Prostate Cancer – What Doctors Do Wrong, part 6

Immediately after my visit to Dr. N I called back to Dr. A’s office to arrange another appointment. I wanted to talk it over with him face to face and ask about the brachytherapy option. I had as much skepticism about the natural bias of Dr. N as I did about the natural bias of Dr. A. I wanted to give him a chance to convince me that prostatectomy was the better choice. When I called for an appointment I was told the earliest one was a month away. I told the appointment woman that I just wanted to ask a couple of questions and then inform Dr. A of my decision. I pointed out that I had originally had an appointment scheduled for that same day. She would not budge, so I went ahead and scheduled the appointment. I didn’t want to wait for a month to get the decision made so I chose to contact Dr. A using the online messaging function. PAMF has such a function, although it’s very clunky to use. I wish they just had email, but be that as it may I sent him a message telling him that I had seen Dr. N and  I was leaning toward brachytherapy but wanted his opinion on whether that was really a mistake.

That evening I got a reply saying he thought brachytherapy would be an excellent choice in my case. He said he did not know Dr. N, usually worked with Dr. K, and “wished me well.” Wished me well? What did that mean? Was he firing me as his patient? Dr. N had said he worked “with” urologists, but what did that mean? Was a urologist in the operating theater or just consulting and doing follow-up? I messaged Dr. A back and thanked him for his prompt reply and said I was canceling the appointment for a month away. I spent the next two or three days researching brachytherapy online and decided to go ahead with that option. Following Dr. N’s direction I called to his office to inform them that I wanted to go ahead. The woman there was puzzled and asked why I was calling there instead of the urologist. She told me (which Dr. N hadn’t) that the urologist schedules the surgery, not the oncologist. I explained about my messages to and from Dr. A. She said she’d talk to Dr. N about it and someone would get back to me.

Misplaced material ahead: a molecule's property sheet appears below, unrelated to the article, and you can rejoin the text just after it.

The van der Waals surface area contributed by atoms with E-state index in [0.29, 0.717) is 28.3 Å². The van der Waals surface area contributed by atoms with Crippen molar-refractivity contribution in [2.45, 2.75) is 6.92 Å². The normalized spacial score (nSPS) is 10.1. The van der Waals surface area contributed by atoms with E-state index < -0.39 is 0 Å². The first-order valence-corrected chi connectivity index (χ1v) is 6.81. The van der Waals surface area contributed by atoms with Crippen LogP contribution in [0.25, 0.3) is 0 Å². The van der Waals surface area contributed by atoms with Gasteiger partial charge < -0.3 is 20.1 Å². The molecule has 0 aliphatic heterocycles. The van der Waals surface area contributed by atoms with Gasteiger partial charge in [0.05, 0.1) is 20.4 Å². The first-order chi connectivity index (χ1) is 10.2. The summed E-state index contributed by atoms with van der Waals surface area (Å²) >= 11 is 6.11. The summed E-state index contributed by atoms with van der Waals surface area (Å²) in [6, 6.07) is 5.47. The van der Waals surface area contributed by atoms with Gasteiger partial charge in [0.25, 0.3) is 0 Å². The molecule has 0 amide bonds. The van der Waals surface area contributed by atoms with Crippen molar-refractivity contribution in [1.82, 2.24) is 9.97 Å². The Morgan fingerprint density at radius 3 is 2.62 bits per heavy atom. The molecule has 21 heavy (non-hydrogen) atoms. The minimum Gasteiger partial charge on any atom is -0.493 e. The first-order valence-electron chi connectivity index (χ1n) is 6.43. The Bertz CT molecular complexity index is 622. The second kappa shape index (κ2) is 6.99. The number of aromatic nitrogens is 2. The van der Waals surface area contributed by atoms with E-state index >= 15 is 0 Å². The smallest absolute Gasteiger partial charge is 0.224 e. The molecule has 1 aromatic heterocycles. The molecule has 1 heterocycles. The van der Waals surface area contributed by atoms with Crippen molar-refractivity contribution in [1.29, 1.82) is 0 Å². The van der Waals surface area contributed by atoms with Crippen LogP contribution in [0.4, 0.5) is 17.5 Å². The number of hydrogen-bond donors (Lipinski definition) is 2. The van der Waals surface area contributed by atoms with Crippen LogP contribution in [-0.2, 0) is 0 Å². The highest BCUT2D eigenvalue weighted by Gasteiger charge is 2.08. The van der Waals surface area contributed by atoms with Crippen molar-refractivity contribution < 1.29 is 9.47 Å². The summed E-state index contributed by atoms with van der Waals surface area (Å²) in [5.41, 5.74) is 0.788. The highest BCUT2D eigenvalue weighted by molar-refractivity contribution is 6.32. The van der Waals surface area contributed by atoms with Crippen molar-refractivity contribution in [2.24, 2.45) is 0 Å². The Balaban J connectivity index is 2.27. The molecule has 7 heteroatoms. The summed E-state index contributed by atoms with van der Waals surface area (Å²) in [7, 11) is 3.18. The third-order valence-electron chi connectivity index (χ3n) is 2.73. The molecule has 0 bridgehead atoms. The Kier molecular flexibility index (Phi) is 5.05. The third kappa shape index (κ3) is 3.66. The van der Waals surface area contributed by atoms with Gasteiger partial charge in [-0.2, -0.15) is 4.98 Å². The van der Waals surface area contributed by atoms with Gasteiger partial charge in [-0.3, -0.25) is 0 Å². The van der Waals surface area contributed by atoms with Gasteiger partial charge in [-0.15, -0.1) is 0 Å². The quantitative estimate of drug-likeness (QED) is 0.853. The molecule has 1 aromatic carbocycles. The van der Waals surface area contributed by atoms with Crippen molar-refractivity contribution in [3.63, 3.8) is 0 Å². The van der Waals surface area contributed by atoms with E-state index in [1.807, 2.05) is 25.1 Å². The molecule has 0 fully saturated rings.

I messaged Dr. A again after that and said I had decided to get the brachytherapy and should I go through his office or Dr. N’s to get the process started. His only response was “Again, I don’t know Dr. N.” So I guess I was fired as his patient. I needed a urologist and didn’t have one. Later that day Dr. N called me and said he was glad I had decided to go forward with the procedure. I told him about the puzzling exchange with Dr. A and he seemed surprised. He knew Dr. M had referred me to him , not Dr. A, but apparently he had never contacted Dr. A and had never realized that Dr. A did not know of my consultation with him. He said he understood now why that was, because Dr. A usually works with his partner, Dr. K. He told me that Dr. K would actually be doing the procedure because he works with Dr. A who is my urologist. He assured me he would coordinate everything with Dr. K and Dr. A and that I shouldn’t have to worry about that. He scheduled me to have my prostate measured so the seeds could be manufactured to order. So for the second time I had chosen a doctor and been forced to the care of another doctor. The notion of patient choice is a fiction in our medical system.